Conference Contribution Details
Mandatory Fields
Sarah Foley, Maria Dempsey, Nollaig Frost et al
17th Annual Psychology, Health & Medicine Conference
Supporting Practitioners Who Service Online Mental Health Support: A Pluralist Qualitative Analysis
Poster Presentation
Optional Fields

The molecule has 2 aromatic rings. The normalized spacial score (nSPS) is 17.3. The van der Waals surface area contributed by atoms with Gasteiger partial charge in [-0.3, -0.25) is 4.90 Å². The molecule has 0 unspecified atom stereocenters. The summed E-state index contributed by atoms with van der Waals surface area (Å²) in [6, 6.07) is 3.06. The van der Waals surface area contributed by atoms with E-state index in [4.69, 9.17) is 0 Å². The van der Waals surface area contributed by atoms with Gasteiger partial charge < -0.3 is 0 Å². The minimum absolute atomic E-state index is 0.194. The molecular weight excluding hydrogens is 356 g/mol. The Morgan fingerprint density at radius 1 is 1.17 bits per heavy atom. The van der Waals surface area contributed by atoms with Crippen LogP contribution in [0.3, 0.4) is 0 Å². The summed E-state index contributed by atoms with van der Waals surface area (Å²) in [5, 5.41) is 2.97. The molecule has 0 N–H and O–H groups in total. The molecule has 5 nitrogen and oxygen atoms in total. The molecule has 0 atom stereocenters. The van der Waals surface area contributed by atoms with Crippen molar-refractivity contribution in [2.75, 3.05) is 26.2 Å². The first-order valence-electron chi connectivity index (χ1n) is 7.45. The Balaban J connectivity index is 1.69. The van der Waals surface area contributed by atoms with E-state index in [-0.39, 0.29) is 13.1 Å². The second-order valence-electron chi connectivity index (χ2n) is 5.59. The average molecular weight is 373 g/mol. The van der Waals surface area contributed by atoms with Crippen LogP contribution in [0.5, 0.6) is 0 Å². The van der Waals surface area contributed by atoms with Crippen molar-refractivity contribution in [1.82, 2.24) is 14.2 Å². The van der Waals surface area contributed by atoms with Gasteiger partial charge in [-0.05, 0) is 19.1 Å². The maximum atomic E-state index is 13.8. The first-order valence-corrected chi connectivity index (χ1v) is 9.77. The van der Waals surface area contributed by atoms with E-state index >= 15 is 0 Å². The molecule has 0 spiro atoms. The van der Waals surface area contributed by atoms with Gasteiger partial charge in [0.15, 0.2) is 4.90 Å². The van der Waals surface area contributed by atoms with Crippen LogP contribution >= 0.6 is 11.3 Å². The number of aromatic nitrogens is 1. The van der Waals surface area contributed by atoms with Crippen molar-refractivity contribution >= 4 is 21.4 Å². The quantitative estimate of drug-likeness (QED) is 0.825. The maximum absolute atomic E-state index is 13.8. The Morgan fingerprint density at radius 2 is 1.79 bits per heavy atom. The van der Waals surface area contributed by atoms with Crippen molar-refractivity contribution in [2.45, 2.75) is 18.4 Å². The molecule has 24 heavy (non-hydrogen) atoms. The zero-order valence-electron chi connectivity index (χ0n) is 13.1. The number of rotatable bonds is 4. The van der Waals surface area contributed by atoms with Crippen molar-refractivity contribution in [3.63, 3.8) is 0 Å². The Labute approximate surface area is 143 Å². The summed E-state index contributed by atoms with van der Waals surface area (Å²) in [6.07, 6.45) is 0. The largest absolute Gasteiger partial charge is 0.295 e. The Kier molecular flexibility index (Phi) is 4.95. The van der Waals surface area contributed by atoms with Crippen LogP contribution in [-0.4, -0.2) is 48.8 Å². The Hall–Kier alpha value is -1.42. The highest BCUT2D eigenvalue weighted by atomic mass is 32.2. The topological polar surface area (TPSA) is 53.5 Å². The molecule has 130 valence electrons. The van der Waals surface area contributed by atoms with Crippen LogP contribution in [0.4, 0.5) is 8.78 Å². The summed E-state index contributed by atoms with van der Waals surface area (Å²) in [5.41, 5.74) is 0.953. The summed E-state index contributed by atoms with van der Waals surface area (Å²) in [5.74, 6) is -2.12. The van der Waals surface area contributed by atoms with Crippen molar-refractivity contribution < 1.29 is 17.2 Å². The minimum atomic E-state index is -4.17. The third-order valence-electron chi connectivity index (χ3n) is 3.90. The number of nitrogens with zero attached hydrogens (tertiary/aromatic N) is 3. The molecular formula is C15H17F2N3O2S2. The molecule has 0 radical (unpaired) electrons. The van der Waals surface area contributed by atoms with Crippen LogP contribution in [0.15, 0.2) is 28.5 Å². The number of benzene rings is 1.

The aim of this research was to examine the ways in which young people understand depression in online contexts using pluralistic qualitative methods. Pluralism in qualitative research is the application of more than one qualitative method to the same data to understand the concept under examination, allowing for a critical examination of methodology and reflexivity in qualitative research. The study aimed to examine the multiple understandings of depression in order to inform service providers. Method: Ten researchers conducted analysis on data from Reach Out Ireland, an online resource for mental health information for young people. Data consisted of discussions of depression on public online forums. Each Analyst conducted a qualitative analysis of their choice, including: Thematic Analysis, Discourse Analysis, Foucauldian Discourse Analysis and Narrative Analysis. Findings were then considered pluralistically, examining the patterns and contrasts across the findings. Results: Results indicate that young peoples understanding of depression is varied and complex, borrowing from medical, metaphorical and experiential narratives of depression to present their need for help and advice. Pluralistic analysis identified the nuances and reflexivity apparent in the findings, as the researchers reflected on their positioning and own cultural framing of their analysis. Discussion: Our findings have a number of implications for service providers such as Reach Out Ireland. The reflective accounts of the emotional impact of the analysis from the perspective of the analysts suggests a need for psychological support for service providers engaging with these accounts. The analysis also suggest that many young people seek online advice regarding mental health, in response to a lack of opportunity or willingness to engage in other mental health services. The varied use of language used to construct accounts of depression can provide suggestions as to how to best communicate with users in this online context.